17 countries with 3 children

Living abroad with kids is one thing, traveling with them is another. While I would assume the former is more complicated, I’m sure traveling across Europe multiple times with 3 children in tow has it’s difficulties as well. Rachel has a wonderful blog full of bicycle adventures and housing swaps, and she’s agreed to share a small peek here.


When the opportunity arose for our family to go on secondment with my husband’s firm in London, England, we jumped at it–we’d been hoping for this opportunity for years. And, knowing we would be living as expats for 2-3 years, we prepared our family of five to fully take advantage of the opportunity.


The preparation:

We quickly learned that intending to live abroad was significantly more complicated than planning to travel abroad. One of the big decisions we made was keeping our children out of public school for the first year to accommodate our travels–-an education in and of itself.


Getting around: 

We took public transportation everywhere. Trains planes and automobiles–then bikes and buses at our destinations!

As for our accommodations, we used our lovely London rental to our advantage by registering with homeforexchange.com. Through this housing swap 95% of our stays in visited countries ended up on an exchange, and free of cost to us.

Someone in Amsterdam would email us saying, “Wij zouden willen bezoeken Londen voor twee weken volgende maand”…and then we’d use Google translate to interpret their request. Since my children were not slaves to an educational system and its designated holidays, we could leave our flat to our Dutch guests while we enjoyed their charming gabled home in Amsterdam Centrum–two blocks from Vondelpark. True story.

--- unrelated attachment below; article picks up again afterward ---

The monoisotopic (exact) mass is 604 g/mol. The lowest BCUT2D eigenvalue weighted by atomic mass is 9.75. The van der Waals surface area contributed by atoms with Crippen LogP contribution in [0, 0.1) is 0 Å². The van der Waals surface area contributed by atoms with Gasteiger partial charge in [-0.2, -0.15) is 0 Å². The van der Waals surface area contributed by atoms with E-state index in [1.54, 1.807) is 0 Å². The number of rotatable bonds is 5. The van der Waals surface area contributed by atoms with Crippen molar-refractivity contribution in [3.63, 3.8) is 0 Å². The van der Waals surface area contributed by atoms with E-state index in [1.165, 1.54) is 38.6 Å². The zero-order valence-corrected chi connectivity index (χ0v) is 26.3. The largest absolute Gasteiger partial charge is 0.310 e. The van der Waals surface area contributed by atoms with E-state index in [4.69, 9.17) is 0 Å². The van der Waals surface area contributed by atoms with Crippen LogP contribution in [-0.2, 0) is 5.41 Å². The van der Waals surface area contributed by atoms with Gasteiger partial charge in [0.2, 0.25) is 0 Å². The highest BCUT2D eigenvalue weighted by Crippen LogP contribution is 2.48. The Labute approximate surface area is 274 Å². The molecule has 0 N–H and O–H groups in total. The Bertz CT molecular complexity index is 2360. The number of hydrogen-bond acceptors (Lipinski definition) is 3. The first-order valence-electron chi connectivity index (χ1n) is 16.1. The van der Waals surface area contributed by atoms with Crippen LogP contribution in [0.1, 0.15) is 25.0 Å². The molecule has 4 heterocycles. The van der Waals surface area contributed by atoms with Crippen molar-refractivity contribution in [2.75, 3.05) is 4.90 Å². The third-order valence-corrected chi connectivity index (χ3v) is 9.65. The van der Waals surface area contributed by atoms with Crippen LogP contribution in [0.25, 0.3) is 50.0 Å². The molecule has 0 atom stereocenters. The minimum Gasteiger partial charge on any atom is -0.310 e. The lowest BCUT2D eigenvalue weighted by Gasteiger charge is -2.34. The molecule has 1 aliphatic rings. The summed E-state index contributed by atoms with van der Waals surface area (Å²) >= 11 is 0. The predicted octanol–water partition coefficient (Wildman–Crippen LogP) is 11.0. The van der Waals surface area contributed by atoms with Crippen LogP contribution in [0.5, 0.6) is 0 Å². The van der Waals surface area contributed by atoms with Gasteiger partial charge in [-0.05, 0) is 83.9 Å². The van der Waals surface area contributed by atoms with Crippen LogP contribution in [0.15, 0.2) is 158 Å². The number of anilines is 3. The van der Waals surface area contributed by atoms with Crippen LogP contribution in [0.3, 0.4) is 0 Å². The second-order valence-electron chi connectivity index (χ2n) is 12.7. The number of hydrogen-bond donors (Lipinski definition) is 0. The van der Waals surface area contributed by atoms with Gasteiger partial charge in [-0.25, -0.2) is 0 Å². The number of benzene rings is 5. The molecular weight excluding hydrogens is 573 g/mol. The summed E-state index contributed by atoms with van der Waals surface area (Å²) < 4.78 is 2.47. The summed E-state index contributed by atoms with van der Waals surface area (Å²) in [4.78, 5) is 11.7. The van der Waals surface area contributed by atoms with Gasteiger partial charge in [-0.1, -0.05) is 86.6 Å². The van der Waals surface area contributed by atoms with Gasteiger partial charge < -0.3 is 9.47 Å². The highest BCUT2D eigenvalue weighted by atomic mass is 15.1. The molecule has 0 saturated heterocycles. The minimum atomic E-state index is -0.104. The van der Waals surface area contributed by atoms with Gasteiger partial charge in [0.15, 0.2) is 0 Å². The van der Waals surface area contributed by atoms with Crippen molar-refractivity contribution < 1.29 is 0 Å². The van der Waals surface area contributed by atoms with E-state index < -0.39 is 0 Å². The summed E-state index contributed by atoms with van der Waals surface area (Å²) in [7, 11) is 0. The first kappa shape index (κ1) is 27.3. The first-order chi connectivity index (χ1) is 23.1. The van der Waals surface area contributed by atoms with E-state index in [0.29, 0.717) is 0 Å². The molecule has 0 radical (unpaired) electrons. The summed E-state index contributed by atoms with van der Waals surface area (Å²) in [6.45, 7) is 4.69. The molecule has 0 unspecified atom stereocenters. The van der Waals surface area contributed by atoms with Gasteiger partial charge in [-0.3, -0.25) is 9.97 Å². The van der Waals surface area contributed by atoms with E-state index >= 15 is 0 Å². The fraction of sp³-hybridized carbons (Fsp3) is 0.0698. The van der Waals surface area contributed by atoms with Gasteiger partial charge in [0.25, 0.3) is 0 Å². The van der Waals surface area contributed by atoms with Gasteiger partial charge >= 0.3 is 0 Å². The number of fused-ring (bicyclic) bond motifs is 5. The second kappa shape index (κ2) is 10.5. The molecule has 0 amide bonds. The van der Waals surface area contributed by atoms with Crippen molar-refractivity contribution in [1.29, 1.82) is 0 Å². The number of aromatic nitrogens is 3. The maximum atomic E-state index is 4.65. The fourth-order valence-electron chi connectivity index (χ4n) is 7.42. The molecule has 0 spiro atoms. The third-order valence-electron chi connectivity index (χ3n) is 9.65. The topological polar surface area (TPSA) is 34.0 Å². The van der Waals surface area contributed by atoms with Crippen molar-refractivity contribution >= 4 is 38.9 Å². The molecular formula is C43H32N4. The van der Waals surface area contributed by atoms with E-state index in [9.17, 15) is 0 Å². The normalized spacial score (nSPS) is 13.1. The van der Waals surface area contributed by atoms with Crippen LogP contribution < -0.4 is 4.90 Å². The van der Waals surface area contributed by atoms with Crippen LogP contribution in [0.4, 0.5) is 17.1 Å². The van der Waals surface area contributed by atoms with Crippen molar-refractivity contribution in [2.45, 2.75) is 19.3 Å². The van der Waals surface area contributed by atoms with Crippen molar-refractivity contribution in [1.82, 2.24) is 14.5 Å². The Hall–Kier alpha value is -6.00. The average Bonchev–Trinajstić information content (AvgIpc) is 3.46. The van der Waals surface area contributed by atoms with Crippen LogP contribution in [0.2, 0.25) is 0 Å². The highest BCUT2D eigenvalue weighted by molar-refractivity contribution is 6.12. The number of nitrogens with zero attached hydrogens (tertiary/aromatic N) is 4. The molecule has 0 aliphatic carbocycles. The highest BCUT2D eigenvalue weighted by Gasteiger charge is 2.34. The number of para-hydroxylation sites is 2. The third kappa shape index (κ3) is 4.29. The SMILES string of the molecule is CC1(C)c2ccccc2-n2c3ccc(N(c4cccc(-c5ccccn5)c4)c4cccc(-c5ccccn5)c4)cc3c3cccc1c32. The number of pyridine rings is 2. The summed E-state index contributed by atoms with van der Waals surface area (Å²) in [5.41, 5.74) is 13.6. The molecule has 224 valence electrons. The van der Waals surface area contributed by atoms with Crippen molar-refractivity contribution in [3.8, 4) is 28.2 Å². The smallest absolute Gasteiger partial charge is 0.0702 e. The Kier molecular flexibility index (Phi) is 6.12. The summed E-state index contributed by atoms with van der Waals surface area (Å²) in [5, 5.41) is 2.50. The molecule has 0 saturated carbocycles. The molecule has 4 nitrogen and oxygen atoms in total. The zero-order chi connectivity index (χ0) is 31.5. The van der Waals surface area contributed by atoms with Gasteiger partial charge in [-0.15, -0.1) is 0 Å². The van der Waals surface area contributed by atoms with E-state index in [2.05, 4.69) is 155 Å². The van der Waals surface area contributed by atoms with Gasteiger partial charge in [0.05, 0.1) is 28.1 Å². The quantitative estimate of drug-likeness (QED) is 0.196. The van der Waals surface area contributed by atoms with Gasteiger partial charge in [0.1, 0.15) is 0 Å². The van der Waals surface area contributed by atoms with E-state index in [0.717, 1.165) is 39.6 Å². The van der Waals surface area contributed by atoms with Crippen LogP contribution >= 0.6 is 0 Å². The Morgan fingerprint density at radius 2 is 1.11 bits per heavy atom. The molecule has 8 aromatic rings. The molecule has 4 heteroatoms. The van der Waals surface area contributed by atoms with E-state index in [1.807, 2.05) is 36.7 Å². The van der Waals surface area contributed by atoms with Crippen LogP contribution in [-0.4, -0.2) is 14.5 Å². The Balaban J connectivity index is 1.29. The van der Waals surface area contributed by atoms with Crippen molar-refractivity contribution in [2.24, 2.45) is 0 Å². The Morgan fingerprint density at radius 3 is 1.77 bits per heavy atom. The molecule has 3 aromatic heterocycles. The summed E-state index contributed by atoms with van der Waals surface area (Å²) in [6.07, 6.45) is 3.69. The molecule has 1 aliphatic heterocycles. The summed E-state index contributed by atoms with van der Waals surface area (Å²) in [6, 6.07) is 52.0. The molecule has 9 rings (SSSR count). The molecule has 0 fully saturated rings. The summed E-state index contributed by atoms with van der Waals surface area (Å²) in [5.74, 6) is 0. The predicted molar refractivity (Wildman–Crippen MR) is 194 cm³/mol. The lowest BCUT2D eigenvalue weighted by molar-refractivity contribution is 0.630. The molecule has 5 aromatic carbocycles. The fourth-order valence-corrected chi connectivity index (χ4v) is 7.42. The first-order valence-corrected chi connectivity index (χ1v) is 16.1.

Making memories: 

In our 2 1/2 years abroad we were able to visit 17 different countries around Europe, and picked up a few child-friendly traveling tips along the way.

  • Keep a travel journal (or four). I prepped my children’s before the trip with leading questions, activities, maps, and places to glue in ticket stubs, currency, pictures, or postcards.
  • Don’t plan too much on any one day. If it’ll be a short stay, make a very short list of things to do.
  • Find a playground in every city you plan to visit. Seriously. It will save your relationship with your children.
  • Dream big, but make sure to include your children in the planning. And roll with the punches! So, the kids want to sleep in: let them. The kids want to wear the same clothes they wore yesterday: that’s just fine. They want a photo of themselves next to the statue of Ain Ghazal instead of Mona Lisa: more power to them.



Read more planning tips and travel adventures with kids on Rachel’s blog! All photos were kindly shared by Rachel.

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